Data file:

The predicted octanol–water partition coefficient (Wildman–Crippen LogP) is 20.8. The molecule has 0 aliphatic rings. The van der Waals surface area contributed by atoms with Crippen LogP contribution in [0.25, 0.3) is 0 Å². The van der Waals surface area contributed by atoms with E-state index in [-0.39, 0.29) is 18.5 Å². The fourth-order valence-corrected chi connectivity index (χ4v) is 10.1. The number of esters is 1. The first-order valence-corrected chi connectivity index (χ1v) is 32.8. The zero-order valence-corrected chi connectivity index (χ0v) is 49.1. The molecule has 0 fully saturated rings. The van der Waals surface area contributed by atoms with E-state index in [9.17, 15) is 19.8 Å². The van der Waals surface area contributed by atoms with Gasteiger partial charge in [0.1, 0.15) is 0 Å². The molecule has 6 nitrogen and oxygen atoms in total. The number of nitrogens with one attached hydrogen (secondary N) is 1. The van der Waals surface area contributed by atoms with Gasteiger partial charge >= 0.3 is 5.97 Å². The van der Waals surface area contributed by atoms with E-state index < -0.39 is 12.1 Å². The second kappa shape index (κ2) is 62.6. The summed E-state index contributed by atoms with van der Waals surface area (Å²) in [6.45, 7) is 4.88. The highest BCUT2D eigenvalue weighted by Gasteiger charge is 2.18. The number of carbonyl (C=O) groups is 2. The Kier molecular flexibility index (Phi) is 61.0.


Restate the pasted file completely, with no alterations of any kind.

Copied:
The predicted octanol–water partition coefficient (Wildman–Crippen LogP) is 20.8. The molecule has 0 aliphatic rings. The van der Waals surface area contributed by atoms with Crippen LogP contribution in [0.25, 0.3) is 0 Å². The van der Waals surface area contributed by atoms with E-state index in [-0.39, 0.29) is 18.5 Å². The fourth-order valence-corrected chi connectivity index (χ4v) is 10.1. The number of esters is 1. The first-order valence-corrected chi connectivity index (χ1v) is 32.8. The zero-order valence-corrected chi connectivity index (χ0v) is 49.1. The molecule has 0 fully saturated rings. The van der Waals surface area contributed by atoms with E-state index in [9.17, 15) is 19.8 Å². The van der Waals surface area contributed by atoms with Gasteiger partial charge in [0.1, 0.15) is 0 Å². The molecule has 6 nitrogen and oxygen atoms in total. The number of nitrogens with one attached hydrogen (secondary N) is 1. The van der Waals surface area contributed by atoms with Gasteiger partial charge >= 0.3 is 5.97 Å². The van der Waals surface area contributed by atoms with E-state index < -0.39 is 12.1 Å². The second kappa shape index (κ2) is 62.6. The summed E-state index contributed by atoms with van der Waals surface area (Å²) in [6.45, 7) is 4.88. The highest BCUT2D eigenvalue weighted by Gasteiger charge is 2.18. The number of carbonyl (C=O) groups is 2. The Kier molecular flexibility index (Phi) is 61.0.